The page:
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Respectable Sins, by Jerry Bridges


In Respectable Sins: Confronting the Sins We Tolerate, Jerry Bridges gently focuses our attention on widespread sins in the church. Not only are they common, but they also go unchecked.

Bridges’ confession

Before expanding on these sins, though, he makes a confession to his readers: He’s not perfect, he has committed many of these sins over the years and he doesn’t pretend to be any better or holier than the rest of us.

He makes this confession right at the start, helping readers to understand his humble attitude while writing this book, which ultimately helps us to accept what he has to say about these sins.

Seasoned Christians still have room to grow

Next, Bridges walks us through those familiar Bible verses about sin, salvation and grace. He knows he’s talking to people who’ve heard these things a million times, but he reframes them to help us see ourselves—that is, lifelong Christians who think we’ve got this faith thing all worked out—in the centre of God’s plan of salvation.

Even now, as seasoned believers, with years of Sunday services under our belts, countless worship songs sung, who knows how many prayers said, devotions read and volunteer hours logged, we’re still sinners in need of God’s grace who have lots of room left to grow.

Down to the nitty-gritty: Sins Christians tolerate

Bridges covers everything from anger, judgmentalism, anxiety and impatience to worldliness, pride, selfishness and lack of self-control.

Sometimes we Christians purposely ignore these ‘respectable’ sins. Sometimes we just don’t take them seriously. Gossip and materialism are a couple examples of this.

Other times these sins are winked at or they’re the subject of jokes. I can think of a few, but I’m curious which sins you (reading this review) would file under this category?

Bridges hits the mark

I’ve grown up in the church and consider myself to have been a believer most of my life, (You know, the ‘asked Jesus into my heart at age 6’ story), and I’ve seen each and every one of these sins in myself and in most ‘mature’ Christians around me.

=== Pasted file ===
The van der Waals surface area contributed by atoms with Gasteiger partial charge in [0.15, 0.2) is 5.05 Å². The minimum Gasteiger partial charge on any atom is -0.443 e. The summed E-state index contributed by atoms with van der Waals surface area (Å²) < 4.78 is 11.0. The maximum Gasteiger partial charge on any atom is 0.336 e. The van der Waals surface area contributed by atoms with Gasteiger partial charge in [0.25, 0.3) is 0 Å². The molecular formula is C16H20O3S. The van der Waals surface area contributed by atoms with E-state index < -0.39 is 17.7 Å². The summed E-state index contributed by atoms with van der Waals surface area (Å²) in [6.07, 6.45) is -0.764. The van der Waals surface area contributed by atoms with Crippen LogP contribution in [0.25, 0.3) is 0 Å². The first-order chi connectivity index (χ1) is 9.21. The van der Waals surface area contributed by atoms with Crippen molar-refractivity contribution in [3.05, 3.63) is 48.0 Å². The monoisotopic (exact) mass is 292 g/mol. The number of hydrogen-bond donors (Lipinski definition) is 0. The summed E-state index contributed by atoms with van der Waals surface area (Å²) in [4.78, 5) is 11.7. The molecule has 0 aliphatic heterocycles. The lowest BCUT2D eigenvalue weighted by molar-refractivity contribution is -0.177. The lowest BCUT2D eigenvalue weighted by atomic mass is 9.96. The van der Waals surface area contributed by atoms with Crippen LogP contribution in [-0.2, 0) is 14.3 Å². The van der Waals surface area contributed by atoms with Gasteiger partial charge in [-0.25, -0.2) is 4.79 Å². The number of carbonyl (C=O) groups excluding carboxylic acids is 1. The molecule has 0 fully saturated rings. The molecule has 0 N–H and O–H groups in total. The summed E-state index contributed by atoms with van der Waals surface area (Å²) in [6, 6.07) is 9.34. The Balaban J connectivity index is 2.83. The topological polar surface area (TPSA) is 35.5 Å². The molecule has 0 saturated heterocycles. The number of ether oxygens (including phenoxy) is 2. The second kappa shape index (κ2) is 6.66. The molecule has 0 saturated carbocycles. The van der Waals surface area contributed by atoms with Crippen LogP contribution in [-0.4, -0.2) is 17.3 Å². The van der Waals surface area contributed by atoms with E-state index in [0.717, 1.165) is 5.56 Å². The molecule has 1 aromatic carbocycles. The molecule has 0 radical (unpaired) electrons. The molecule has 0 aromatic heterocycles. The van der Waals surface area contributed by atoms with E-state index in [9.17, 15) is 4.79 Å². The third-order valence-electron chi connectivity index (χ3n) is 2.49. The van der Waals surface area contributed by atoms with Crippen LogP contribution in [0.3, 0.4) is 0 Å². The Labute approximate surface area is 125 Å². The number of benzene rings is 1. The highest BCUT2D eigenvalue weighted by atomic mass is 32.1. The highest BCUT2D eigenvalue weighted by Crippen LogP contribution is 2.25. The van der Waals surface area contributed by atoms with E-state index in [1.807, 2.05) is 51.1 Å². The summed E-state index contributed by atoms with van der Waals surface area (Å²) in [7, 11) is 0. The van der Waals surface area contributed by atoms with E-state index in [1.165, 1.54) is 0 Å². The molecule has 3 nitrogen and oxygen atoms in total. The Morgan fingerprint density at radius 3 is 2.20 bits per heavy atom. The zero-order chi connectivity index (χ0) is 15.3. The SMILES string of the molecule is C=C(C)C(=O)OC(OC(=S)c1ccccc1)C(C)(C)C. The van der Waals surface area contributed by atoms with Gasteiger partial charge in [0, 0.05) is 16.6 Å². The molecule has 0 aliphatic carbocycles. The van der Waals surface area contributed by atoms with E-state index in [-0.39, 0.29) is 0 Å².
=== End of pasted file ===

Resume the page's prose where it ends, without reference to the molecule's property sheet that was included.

Some of them, like materialism and selfishness, are shied away from in sermons, Bible studies, devotionals and especially in conversation with one another. We’re so hardwired from birth to practically idolize individualism, privacy and a citizen’s ‘rights’ to do whatever he wants with his money that we hardly distinguish them from the true sins of materialism and selfishness that God’s Word tries to guide us away from.

Other sins, like anger, are sometimes wrongly interpreted. I’ve been angered by serious sin in the church (e.g. putting personal comfort over helping a neighbor in need), and for that I have been accused of the ‘sin’ of anger. We Christians don’t know the difference between good anger (e.g. at cruel injustice) and sinful anger.

Bridges also missed a few biggies

Bridges really does justice to most sins that we Christians often let slide. He invites the reader, after reviewing each issue, to consider instances in our own lives where we have committed those sins and how we can return to a belief and a lifestyle more reflective of God’s desire for us, His Bride.

There are a few sins, though, I wish he had mentioned.

Love your neighbor: We don’t do it
The second commandment, to love our neighbor as we love ourselves, seems like a biggie in Scripture. And yet, growing up I’ve witnessed countless times when Christians have refused to help a fellow Christian in need.